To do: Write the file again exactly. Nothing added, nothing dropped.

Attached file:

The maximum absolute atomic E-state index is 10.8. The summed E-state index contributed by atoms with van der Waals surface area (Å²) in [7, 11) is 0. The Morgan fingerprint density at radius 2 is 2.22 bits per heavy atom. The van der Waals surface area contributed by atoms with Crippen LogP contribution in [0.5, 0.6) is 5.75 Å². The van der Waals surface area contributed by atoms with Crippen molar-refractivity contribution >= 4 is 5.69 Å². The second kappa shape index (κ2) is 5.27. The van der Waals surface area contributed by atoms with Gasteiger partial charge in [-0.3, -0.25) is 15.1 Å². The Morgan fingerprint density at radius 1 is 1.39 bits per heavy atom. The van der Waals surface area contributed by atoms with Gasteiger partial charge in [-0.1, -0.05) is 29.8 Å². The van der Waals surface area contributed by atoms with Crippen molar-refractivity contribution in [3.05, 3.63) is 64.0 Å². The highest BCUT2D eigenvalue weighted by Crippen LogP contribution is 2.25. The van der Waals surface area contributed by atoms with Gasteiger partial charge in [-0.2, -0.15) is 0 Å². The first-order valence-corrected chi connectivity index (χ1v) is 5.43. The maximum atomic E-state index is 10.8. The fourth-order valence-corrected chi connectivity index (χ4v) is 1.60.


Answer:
The maximum absolute atomic E-state index is 10.8. The summed E-state index contributed by atoms with van der Waals surface area (Å²) in [7, 11) is 0. The Morgan fingerprint density at radius 2 is 2.22 bits per heavy atom. The van der Waals surface area contributed by atoms with Crippen LogP contribution in [0.5, 0.6) is 5.75 Å². The van der Waals surface area contributed by atoms with Crippen molar-refractivity contribution >= 4 is 5.69 Å². The second kappa shape index (κ2) is 5.27. The van der Waals surface area contributed by atoms with Gasteiger partial charge in [-0.3, -0.25) is 15.1 Å². The Morgan fingerprint density at radius 1 is 1.39 bits per heavy atom. The van der Waals surface area contributed by atoms with Gasteiger partial charge in [-0.1, -0.05) is 29.8 Å². The van der Waals surface area contributed by atoms with Crippen molar-refractivity contribution in [3.05, 3.63) is 64.0 Å². The highest BCUT2D eigenvalue weighted by Crippen LogP contribution is 2.25. The van der Waals surface area contributed by atoms with Gasteiger partial charge in [-0.2, -0.15) is 0 Å². The first-order valence-corrected chi connectivity index (χ1v) is 5.43. The maximum atomic E-state index is 10.8. The fourth-order valence-corrected chi connectivity index (χ4v) is 1.60.